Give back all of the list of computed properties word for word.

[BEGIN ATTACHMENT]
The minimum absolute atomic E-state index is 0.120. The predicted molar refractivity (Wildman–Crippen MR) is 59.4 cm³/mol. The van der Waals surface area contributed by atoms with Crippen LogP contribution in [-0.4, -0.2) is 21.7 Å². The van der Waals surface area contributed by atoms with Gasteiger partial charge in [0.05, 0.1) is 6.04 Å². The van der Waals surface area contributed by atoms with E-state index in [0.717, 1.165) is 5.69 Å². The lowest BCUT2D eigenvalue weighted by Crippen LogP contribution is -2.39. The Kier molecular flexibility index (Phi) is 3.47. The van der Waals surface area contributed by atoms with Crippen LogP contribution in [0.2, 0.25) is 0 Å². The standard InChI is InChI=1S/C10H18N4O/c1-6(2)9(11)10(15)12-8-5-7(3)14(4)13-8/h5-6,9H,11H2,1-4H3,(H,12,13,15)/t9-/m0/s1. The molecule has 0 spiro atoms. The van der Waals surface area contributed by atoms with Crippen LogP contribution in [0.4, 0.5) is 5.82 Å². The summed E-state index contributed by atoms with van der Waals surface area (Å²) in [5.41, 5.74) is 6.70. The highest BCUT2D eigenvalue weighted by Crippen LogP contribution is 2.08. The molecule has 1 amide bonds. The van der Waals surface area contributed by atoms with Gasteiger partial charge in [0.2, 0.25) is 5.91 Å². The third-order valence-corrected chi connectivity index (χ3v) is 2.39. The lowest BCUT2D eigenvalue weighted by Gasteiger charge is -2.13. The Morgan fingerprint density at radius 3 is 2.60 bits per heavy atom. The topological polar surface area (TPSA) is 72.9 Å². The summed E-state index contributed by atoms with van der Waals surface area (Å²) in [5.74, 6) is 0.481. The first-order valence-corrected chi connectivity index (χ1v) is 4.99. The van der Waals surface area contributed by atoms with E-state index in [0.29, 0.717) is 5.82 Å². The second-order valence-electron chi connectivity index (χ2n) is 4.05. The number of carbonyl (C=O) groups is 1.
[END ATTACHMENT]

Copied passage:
The minimum absolute atomic E-state index is 0.120. The predicted molar refractivity (Wildman–Crippen MR) is 59.4 cm³/mol. The van der Waals surface area contributed by atoms with Crippen LogP contribution in [-0.4, -0.2) is 21.7 Å². The van der Waals surface area contributed by atoms with Gasteiger partial charge in [0.05, 0.1) is 6.04 Å². The van der Waals surface area contributed by atoms with E-state index in [0.717, 1.165) is 5.69 Å². The lowest BCUT2D eigenvalue weighted by Crippen LogP contribution is -2.39. The Kier molecular flexibility index (Phi) is 3.47. The van der Waals surface area contributed by atoms with Crippen LogP contribution in [0.2, 0.25) is 0 Å². The standard InChI is InChI=1S/C10H18N4O/c1-6(2)9(11)10(15)12-8-5-7(3)14(4)13-8/h5-6,9H,11H2,1-4H3,(H,12,13,15)/t9-/m0/s1. The molecule has 0 spiro atoms. The van der Waals surface area contributed by atoms with Crippen LogP contribution in [0.4, 0.5) is 5.82 Å². The summed E-state index contributed by atoms with van der Waals surface area (Å²) in [5.41, 5.74) is 6.70. The highest BCUT2D eigenvalue weighted by Crippen LogP contribution is 2.08. The molecule has 1 amide bonds. The van der Waals surface area contributed by atoms with Gasteiger partial charge in [0.2, 0.25) is 5.91 Å². The third-order valence-corrected chi connectivity index (χ3v) is 2.39. The lowest BCUT2D eigenvalue weighted by Gasteiger charge is -2.13. The Morgan fingerprint density at radius 3 is 2.60 bits per heavy atom. The topological polar surface area (TPSA) is 72.9 Å². The summed E-state index contributed by atoms with van der Waals surface area (Å²) in [5.74, 6) is 0.481. The first-order valence-corrected chi connectivity index (χ1v) is 4.99. The van der Waals surface area contributed by atoms with E-state index in [0.29, 0.717) is 5.82 Å². The second-order valence-electron chi connectivity index (χ2n) is 4.05. The number of carbonyl (C=O) groups is 1.